Vengeance is Hers.

vengeance is hers

Dangle a shiny bauble in front of me, and I’m completely in your power. Well, if the bauble’s a book, that is, and one with an eye-catching cover.

There’s a long list of books I’ve bought based on their covers alone, only to be disappointed by the books themselves. There are so many cozies, anemic thrillers and bland whodunits masquerading as edgy hard-boiled or saucy neo-noir tales. Used bookstores make out pretty well with my discards, their alluring covers ready to ensnare the next victim.

So, it’s a thrill when I get an unassuming little book that turns out to be a gem. I need more ‘baubles’ like Vengeance Is Hers, a 1997 anthology from Mickey Spillane and Max Allan Collins, one more of the anthologies I spotted over a month ago at The New Thrilling Detective website. The cover art? Meh. And it’s just a rack-sized pocketbook at that. But this collection of 17 mystery/crime fiction stories by women writers – plus one gate-crasher from co-editor Mickey Spillane himself to open the book – was a cover-to-cover treat. Sure, some stories felt a little anachronistic, the book over twenty years old, after all. But the talented roster of writers including Joan Hess, J.A. Jance, Wendi Lee, Sharyn McCrumb, S.J. Rozan and others, delivered surprisingly different spins on the notion of vengeance. From uniformed cops to (then) modern private eyes and traditional femmes fatales, the stories cover the bases, with some genuine head-scratching mysteries, liberal doses of edgy violence and thoughtful storytelling throughout. The real jewel in the book may be mystery maestra Dorothy B. Hughes’ last completed work, “Where Is She? Where Did She Go?”. Hughes paints a vivid picture of the mid-twentieth century L.A. Boho jazz scene, and leaves the reader unsure at the end if a crime actually occurred or not. For his part, Mickey Spillane delivers a story that oozes trademark Spillane hard-boiled-isms throughout, but foregoes any gunplay, fistfights or violence, and is a surprisingly thoughtful piece.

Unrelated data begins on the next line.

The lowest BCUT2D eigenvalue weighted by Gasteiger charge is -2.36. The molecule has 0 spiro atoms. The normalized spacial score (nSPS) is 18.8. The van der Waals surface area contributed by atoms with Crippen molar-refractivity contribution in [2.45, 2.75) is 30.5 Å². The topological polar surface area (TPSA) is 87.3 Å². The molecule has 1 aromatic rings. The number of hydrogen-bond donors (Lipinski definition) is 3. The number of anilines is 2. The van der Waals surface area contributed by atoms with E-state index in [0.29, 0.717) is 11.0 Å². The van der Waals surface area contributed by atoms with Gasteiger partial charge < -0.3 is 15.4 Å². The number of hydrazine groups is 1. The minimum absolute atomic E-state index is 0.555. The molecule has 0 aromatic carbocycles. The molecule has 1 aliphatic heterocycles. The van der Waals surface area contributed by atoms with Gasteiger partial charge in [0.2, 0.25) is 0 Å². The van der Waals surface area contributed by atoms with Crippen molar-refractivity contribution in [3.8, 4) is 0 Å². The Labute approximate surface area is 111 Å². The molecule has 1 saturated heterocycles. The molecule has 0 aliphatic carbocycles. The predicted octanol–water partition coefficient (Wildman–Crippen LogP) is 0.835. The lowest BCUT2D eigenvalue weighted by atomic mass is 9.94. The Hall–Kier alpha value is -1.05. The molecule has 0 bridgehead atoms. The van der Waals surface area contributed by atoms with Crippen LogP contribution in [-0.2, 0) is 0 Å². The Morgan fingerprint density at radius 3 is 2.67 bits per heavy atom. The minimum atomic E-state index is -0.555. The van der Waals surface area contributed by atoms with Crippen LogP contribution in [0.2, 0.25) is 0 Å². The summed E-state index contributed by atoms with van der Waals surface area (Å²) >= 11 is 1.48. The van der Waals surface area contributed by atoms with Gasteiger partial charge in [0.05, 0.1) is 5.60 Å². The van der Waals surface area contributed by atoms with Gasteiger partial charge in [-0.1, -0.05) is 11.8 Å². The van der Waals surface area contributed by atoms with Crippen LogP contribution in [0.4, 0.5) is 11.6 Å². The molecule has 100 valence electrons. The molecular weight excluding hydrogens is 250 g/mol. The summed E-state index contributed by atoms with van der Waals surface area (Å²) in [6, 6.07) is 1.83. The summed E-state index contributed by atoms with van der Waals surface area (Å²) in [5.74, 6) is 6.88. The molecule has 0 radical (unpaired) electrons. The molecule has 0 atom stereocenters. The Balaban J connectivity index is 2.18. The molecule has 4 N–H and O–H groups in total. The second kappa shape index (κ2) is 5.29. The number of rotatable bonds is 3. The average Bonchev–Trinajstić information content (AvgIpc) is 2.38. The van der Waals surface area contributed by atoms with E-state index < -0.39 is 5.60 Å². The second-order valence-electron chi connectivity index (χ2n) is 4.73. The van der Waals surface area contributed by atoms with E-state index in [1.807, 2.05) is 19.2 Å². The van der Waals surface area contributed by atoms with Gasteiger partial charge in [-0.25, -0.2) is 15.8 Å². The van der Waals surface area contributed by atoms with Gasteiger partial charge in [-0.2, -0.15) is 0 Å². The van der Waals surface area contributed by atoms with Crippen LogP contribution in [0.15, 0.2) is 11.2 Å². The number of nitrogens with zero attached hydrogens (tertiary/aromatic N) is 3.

A ho-hum cover on an easily overlooked pocketbook? This sure was, and if it hadn’t been shown in The New Thrilling Detective website, it would’ve remained off my radar. Glad I spotted it there and took a chance, even without anyone waving a shiny bauble before my usually gullible eyes.

Murder For Love.

Murder For Love

At the tail-end of March, I mentioned a number of mystery/crime fiction anthologies spotted at The New Thrilling Detective website, complete with handy links for ordering even though none were very recent releases. I’m past mid-way through the group I selected, just wrapping up Otto Penzler’s Murder For Love, a 1999 rack-sized paperback edition of the 1996 book.

Sixteen writers contributed previously unpublished tales, and Penzler nabbed some real names for this project, including Mary and Carol Higgins Clark, James Crumley, John Gardner, Faye and Jonathan Kellerman, Elmore Leonard, Ed McBain, Joyce Carol Oates, Sara Paretsky and Anne Perry among others. How an editor can avoid redundancy and end up with sixteen distinctly different stories with so many luminaries turning in material to fit a theme is a mystery in itself.

The lead-off story by real-life former NYPD cop William J. Caunitz, “Dying Time”, is a procedural treat. If Jill Hennessey and Sam Waterson made cameos before its climax, it could’ve been an episode of Law & Order, and even was written in that same era. (With seven novels to his credit in Caunitz’ post law enforcement career, the writer sadly passed away right around the time of this anthology’s original publication.)  Near the end of the book is a deliciously dark (and unsettling grim) bit of noir-ish business from Joyce Carol Oates, and in the middle is Bobbie Ann Mason’s wryly playful “Nancy Drew Remembers”, in which the girl detective, now grown up and not doing so well, gets taken for a ride, and not in her trademark roadster this time.

Each story has a one-page or more intro penned by the editor, which I enjoyed. Though no credit appears in my paperback edition, I’m going to guess the handsome cover art comes from retro-noir photo-illustration maestro Richie Fahey. Now, I can’t verify that, of course, but it sure looks like his work. You can’t see them in the scan shown here, but there are vintage drapes hanging deep in the background shadows that just say ‘Fahey’ to me.

This is just the kind of anthology that populates used bookstore shelves, so frankly I’m surprised I didn’t have it. But I will keep an eye out for the two companion anthologies from Penzler: Murder For Revenge and Murder And Obsession.